I'm sure many of you are gardeners.
I've grown quite fond of vegetable gardening. As newbies to Clinton County, this year marks our fourth garden.
I've written previous "Finding Faith" articles about gardening and God. Last year I focused on how our affection and care for our garden plants relates to God's infinitely greater affection and care for us.
However, as I have been watering the plants this season, I have been confronted with the reality of what it takes to keep them healthy.
I've found there are three types of plants. Some plants thrive and do very well with just a little bit of care. Other plants have infections, and I regularly have to pick off the injured leaves to minimize the spread of the infection. And there are plants who are closer to death because of hard ground around their base and weeds that threaten to choke them.
As I have been caring for these three different groups of plants it has been very easy to relate their growth to our own spiritual formation with God and our Godly living.
Here are a few lessons I have learned:
1. In order for all of the plants to grow I have to regularly soften or cultivate the soil around their base. If I do not constantly attend to their soil the base will not breath enough nor will the plants absorb the necessary amount of water.
The dirt relates well to our hearts. If our hearts are hard then we will not be able to receive the words God has for us. In other words, if experiences in life have made our hearts hard, hurt, apathetic, cold or just distant from God, we will likely not be able to hear or receive what God is telling us for our lives. We will then not be able to grow as God is inviting us. And believe me, what God offers is so life-giving.
What do we do? Identify what has hardened your heart and begin asking God to soften it so that you are open to His word through the Bible and friends.
2. In order for the plants to stay healthy, I have to regularly prune off infected leaves that threaten to kill the whole plant.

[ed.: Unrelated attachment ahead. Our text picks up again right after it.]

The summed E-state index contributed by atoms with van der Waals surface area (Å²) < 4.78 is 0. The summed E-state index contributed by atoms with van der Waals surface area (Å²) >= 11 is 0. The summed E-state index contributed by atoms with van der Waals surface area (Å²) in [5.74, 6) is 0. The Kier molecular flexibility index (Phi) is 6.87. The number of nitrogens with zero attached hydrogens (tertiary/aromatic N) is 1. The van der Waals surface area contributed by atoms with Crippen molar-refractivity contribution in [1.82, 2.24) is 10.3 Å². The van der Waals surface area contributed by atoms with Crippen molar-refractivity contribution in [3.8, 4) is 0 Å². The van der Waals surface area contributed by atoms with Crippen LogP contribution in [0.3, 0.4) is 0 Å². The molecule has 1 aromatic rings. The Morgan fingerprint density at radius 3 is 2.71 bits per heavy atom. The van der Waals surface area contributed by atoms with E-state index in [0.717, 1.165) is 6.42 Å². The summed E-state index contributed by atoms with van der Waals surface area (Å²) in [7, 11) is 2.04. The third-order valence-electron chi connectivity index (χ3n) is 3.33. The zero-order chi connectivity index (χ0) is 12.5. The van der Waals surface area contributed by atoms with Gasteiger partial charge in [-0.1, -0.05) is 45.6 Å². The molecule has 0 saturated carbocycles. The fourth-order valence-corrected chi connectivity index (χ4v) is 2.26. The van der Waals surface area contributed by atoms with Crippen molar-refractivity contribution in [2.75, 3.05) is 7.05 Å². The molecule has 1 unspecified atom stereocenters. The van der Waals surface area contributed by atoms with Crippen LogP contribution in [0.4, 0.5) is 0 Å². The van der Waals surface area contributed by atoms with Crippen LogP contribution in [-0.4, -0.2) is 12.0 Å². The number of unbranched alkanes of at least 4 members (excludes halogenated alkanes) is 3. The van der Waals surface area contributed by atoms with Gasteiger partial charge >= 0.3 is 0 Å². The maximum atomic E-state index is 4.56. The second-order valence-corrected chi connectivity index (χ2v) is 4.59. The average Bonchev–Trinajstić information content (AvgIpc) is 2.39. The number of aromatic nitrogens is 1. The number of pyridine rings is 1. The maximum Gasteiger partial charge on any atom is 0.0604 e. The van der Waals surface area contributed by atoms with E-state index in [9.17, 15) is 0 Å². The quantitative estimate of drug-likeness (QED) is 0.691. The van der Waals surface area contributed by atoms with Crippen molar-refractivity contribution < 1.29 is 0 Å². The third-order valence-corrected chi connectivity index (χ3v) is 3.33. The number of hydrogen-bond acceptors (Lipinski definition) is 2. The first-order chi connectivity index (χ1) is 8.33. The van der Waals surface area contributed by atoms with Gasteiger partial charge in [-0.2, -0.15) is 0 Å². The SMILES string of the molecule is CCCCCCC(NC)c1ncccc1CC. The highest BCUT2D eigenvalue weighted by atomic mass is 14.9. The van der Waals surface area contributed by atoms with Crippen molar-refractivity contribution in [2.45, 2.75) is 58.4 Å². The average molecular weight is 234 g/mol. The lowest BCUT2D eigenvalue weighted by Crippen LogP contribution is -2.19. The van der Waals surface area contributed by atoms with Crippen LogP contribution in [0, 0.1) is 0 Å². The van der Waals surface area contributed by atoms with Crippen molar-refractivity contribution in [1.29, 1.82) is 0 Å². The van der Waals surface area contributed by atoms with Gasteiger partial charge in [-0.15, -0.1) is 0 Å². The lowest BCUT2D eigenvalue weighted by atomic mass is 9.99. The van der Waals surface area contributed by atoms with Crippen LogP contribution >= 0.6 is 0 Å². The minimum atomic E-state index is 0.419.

This is the part of Christianity many of us balk at and close our ears to. Plants, like us, need to be pruned. It is clear in almost every horticultural example that pruning is necessary for new and healthy growth. The same standard or principle is true for humans, but why do we allow old and infected parts of our lives to hang around and damage the whole?
In other words, if there are "infected" or dirty parts of our lives that we are holding on to, those parts will definitely overlap into other areas of our life and keep us from growing closer to God. They will in some manner kill us spiritually.
For example, if we have a problem with lying, gossip, pornography, or criticism, these infected leaves begin to infiltrate the way we think, the way we look at others, the way we love, and how we view ourselves. In order to grow healthy, the infection has to be cut off. We have to limit or eliminate those ingredients of our life.
What do we do? Identify the dirty parts of our lives that are unGodly. Ask God to take them out of your life. The truth is, we each have the responsibility of just saying "no" to them and stopping the infection. However, some of us will need supernatural help to cut them out of our lives.
God has given us life-giving principles to live by that help us have healthy families, healthy friendships, healthy marriages, and above all, an intimate relationship with God.
Godliness doesn't just happen, though. Holiness is not an accidental thing that occurs to us overnight. We play a role in being more Christ-like. We must cultivate our hearts and prune infectious things in our lives.
If you feel like your faith is stagnant or not growing, or you are distant and disconnected from God, you may want to reflect on your spiritual garden to see how you are tending it.
Finding Faith is written by area pastors. This week's column comes from Rev. Benjamin Lins, pastor of Great Island Presbyterian Church, Lock Haven.